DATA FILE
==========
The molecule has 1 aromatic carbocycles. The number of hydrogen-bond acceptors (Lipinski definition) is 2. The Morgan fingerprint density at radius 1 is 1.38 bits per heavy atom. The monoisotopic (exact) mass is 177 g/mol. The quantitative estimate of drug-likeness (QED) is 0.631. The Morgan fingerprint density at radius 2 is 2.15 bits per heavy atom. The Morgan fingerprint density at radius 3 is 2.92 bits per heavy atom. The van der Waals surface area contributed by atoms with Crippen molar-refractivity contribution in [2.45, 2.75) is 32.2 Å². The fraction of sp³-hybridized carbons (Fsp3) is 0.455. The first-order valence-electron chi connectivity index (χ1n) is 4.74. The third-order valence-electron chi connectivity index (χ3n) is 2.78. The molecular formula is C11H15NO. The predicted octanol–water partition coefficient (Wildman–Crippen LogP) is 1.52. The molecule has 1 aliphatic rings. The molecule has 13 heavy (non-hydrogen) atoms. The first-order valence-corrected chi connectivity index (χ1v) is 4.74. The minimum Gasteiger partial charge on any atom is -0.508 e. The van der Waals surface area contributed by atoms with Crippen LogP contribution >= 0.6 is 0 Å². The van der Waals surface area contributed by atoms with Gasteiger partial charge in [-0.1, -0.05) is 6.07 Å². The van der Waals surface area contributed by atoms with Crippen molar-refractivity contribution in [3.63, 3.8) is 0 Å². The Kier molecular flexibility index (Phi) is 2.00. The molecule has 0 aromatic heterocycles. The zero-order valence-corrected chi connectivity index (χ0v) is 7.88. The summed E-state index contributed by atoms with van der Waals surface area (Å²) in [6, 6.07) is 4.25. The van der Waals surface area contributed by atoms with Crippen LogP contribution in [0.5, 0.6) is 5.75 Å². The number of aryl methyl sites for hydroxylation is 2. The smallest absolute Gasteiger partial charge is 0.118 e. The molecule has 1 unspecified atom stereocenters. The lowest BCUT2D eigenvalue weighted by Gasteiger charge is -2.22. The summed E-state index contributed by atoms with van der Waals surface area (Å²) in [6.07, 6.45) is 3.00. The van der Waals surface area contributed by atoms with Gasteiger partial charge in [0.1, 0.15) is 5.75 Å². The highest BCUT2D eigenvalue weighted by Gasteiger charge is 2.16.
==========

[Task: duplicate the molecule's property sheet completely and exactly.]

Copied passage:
The molecule has 1 aromatic carbocycles. The number of hydrogen-bond acceptors (Lipinski definition) is 2. The Morgan fingerprint density at radius 1 is 1.38 bits per heavy atom. The monoisotopic (exact) mass is 177 g/mol. The quantitative estimate of drug-likeness (QED) is 0.631. The Morgan fingerprint density at radius 2 is 2.15 bits per heavy atom. The Morgan fingerprint density at radius 3 is 2.92 bits per heavy atom. The van der Waals surface area contributed by atoms with Crippen molar-refractivity contribution in [2.45, 2.75) is 32.2 Å². The fraction of sp³-hybridized carbons (Fsp3) is 0.455. The first-order valence-electron chi connectivity index (χ1n) is 4.74. The third-order valence-electron chi connectivity index (χ3n) is 2.78. The molecular formula is C11H15NO. The predicted octanol–water partition coefficient (Wildman–Crippen LogP) is 1.52. The molecule has 1 aliphatic rings. The molecule has 13 heavy (non-hydrogen) atoms. The first-order valence-corrected chi connectivity index (χ1v) is 4.74. The minimum Gasteiger partial charge on any atom is -0.508 e. The van der Waals surface area contributed by atoms with Crippen LogP contribution >= 0.6 is 0 Å². The van der Waals surface area contributed by atoms with Gasteiger partial charge in [-0.1, -0.05) is 6.07 Å². The van der Waals surface area contributed by atoms with Crippen molar-refractivity contribution in [3.63, 3.8) is 0 Å². The Kier molecular flexibility index (Phi) is 2.00. The molecule has 0 aromatic heterocycles. The zero-order valence-corrected chi connectivity index (χ0v) is 7.88. The summed E-state index contributed by atoms with van der Waals surface area (Å²) in [6, 6.07) is 4.25. The van der Waals surface area contributed by atoms with Crippen LogP contribution in [0.5, 0.6) is 5.75 Å². The number of aryl methyl sites for hydroxylation is 2. The smallest absolute Gasteiger partial charge is 0.118 e. The molecule has 1 unspecified atom stereocenters. The lowest BCUT2D eigenvalue weighted by Gasteiger charge is -2.22. The summed E-state index contributed by atoms with van der Waals surface area (Å²) in [6.07, 6.45) is 3.00. The van der Waals surface area contributed by atoms with Gasteiger partial charge in [0.1, 0.15) is 5.75 Å². The highest BCUT2D eigenvalue weighted by Gasteiger charge is 2.16.